Esports will return to the Olympics in 2020. Or, at least, will precede the Olympics again, according to an announcement from Intel. In the lead up to the Tokyo 2020 Olympic Summer Games, Intel will host the Intel World Open. The tournament will feature both Rocket League and Street Fighter V. Both events will feature their own US$250,000 prize pools.
Street Fighter V
A popular fighting game title from Capcom, Street Fighter V: Arcade Edition is the title featured on the Capcom Pro Tour 2019.
These events will be open to anyone. However, there are twelve pre-selected nations who will hold national qualifiers to select their own teams. Players outside of the twelve pre-selected nations can compete in a different set of online qualifiers taking place between March and May, with eight teams ultimately advancing from this pool to the semifinals.
In June, a live qualifier will be held in Katowice, Poland to determine which seven teams will advance to join host-country Japan’s team the finals in Tokyo.
The soccer-crash car mash-up title Rocket League was developed by Psyonix (recently acquired by Epic Games). The Intel World Open will feature the 3v3 mode “Soccar.”
Qualifiers for Rocket League will follow a similar template to Street Fighter. Details regarding the national team qualifiers are a little vaguer at this point, but sixteen of the top teams from countries around the world will compete in Katowice, Poland in June over four days. The top seven will head to Tokyo in July to compete with Japan’s national team.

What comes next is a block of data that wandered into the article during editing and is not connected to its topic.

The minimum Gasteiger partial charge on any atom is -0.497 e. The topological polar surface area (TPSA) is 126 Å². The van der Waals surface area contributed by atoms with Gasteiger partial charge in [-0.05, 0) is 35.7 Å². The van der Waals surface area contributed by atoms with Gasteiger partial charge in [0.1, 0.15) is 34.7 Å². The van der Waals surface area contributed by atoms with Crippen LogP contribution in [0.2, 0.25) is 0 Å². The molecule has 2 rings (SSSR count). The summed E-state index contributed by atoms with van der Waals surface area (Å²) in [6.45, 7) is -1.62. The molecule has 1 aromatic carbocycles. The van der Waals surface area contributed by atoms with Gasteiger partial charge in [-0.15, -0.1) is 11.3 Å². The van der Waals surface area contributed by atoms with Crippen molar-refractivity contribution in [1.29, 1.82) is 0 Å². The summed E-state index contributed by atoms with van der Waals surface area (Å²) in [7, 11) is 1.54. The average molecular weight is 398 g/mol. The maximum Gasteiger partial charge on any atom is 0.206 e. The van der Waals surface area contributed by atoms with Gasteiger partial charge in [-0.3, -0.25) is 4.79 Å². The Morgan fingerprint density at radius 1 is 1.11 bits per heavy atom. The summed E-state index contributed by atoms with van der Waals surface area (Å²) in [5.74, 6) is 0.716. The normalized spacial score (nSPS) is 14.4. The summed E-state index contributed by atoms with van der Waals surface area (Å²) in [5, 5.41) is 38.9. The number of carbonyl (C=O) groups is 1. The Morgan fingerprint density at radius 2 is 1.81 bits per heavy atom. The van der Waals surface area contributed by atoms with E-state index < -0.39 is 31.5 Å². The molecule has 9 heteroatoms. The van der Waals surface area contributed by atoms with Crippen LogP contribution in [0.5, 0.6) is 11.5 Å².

Esports at the Olympics
The Intel World Open will take place from July 22-24, in the Zepp DiverCity venue. Finals for both Rocket League and Street Fighter V will take place at that time.
Kit McConnell, the IOC Sports Director, said in the release, “As we explore the engagement between esports and the Olympic Movement we are looking forward to learning from this event and continuing to engage with the passionate esports community from around the world.”
Intel previously hosted the Intel® Extreme Masters PyeongChang in the lead up the to 2018 Winter Olympics in PyeongChang, South Korea. StarCraft II was the title of choice at that time, with a $150,000 prize pool. Sasha “Scarlett” Hostyn ultimately secured the win, taking it home for Canada, over Kim “sOs” Yoo Jin of South Korea.
While there’s a debate regarding the intersections and divergences between esports and sports that’s worthy of a series of articles all on its own, it’s clear that this type of tournament provides a unique opportunity for esports to be enjoyed by a new audience. The pre-Olympics event will receive broader coverage and interest than a typical tournament. It’s an opportunity for the esports community to show off the best of us to the world.